Peer Reviews as Teaching Strategy
Use Writing Workshops to Stimulate Student Writing
The relaxed, informal atmosphere of peer reviews can help students gain feedback from a variety of potential readers-their fellow students.
One of the pratfalls of college writing courses is that students quickly learn the instructor’s biases and preferred writing styles. They can then tailor their work to appeal to the professor for the sole purpose of passing the course. As an essay writer, I can say that while such an approach may serve students’ immediate desires, it does nothing to teach them how to use writing in other courses or non-academic contexts.
One strategy that professors can use to broaden student writing is peer reviews.
Peer Reviews as Writing Workshops
A common feature of composition courses, peer reviews can be a valuable teaching strategy in any course where writing is involved. Peer reviews function essentially the same way as writing workshops: Students sit around in a circle, exchange drafts of their work, read their work as a group, and then offer constructive feedback.
Peer reviews offer several important learning benefits to students. First, they make students aware of the necessity of writing for an audience other than their professor. This is a valuable practice for on-the-job writing, in which students may one day attempt to persuade or inform readers of diverse backgrounds and beliefs. Understanding how such readers may respond to the student’s views or topic can give them valuable insight.
Second, peer reviews force students out of their comfort zones. Many students try to glide in college courses by contributing as little as possible. But a peer review makes sharing their work mandatory. It also holds them accountable not just to the professor but also to their peer group. Few students want to show up for class without a draft or enough copies to share.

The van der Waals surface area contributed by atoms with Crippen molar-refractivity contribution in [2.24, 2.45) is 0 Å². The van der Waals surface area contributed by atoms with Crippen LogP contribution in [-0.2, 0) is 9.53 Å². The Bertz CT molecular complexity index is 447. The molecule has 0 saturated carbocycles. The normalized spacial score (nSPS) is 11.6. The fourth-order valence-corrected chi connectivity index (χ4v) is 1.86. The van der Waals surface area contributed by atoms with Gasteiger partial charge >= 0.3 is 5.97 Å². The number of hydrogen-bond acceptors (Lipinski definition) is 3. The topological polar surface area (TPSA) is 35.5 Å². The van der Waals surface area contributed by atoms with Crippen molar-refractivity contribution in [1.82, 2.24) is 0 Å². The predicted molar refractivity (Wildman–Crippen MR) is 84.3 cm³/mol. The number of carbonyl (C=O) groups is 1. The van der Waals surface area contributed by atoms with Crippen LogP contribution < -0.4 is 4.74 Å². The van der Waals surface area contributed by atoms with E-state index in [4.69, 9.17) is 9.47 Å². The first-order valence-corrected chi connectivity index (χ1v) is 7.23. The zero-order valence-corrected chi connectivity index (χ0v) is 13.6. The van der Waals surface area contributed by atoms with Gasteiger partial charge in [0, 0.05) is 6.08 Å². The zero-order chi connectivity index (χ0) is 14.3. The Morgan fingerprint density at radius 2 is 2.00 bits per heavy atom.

Some students protest that they are shy or don’t do well in groups. Peer reviews, however, offer a fairly low-risk environment in which students can learn to express themselves and work in groups, skills they will find necessary in most professions, even in an online learning course. Most peer group members—who are also taking risks by sharing their work—loathe embarrassing another student, regardless of the quality of writing. Also, practice sharing their work with others over a semester can help students to gradually overcome reticence.
Giving and Receiving Criticism
The third benefit of peer groups, and perhaps the most important, is that students learn how to give and receive feedback. Professors can stimulate peer group discussions by passing out a review sheet with a series of questions for students to consider as they work their way through each draft. Such questions may contain answers to be circled or space for short responses:
- Does the introduction hook you as a reader? Yes Somewhat No
- Does the thesis statement forecast the essay’s content? Yes Somewhat No
- Do you find the writer’s argument convincing? Why or why not?
- Does the writer use effective examples to support his or her points? If not, what kinds of support would be more effective?
The review sheet is meant only to serve as a guide. Peer groups often find ways of stimulating discussion, and they should be encouraged to do so. Professors may wish to model how to give constructive criticism. For example, instead of saying, “I don’t like your intro,” a student might say, “I think your intro will be more effective if you open with a question.”
However, students need to be made aware that all criticism is good criticism, and that even the harshest comment, whether deliberate or not, can provoke discussion and reflection on the part of the writer. For example, a student may benefit from knowing how her argument in favor of biomedical testing struck a nerve with another student, whose parents own an animal shelter.
Both students should feel free to express their views and learn from each other.
The relaxed, informal atmosphere of peer groups—with the professor observing and being available to answer questions but generally not interfering—can teach students the value of sharing their work. This, in turn, can bolster their confidence in presenting their work to other audiences who might benefit from what they have to offer.
About the author: Bianca J. Ward is a professional writer at EssayWriterFree where she provides people with qualitative works. Besides, she is a passionate photographer and traveler who has visited 52 countries all over the world. Bianca dreams about creating a photo exhibition to present her works to others.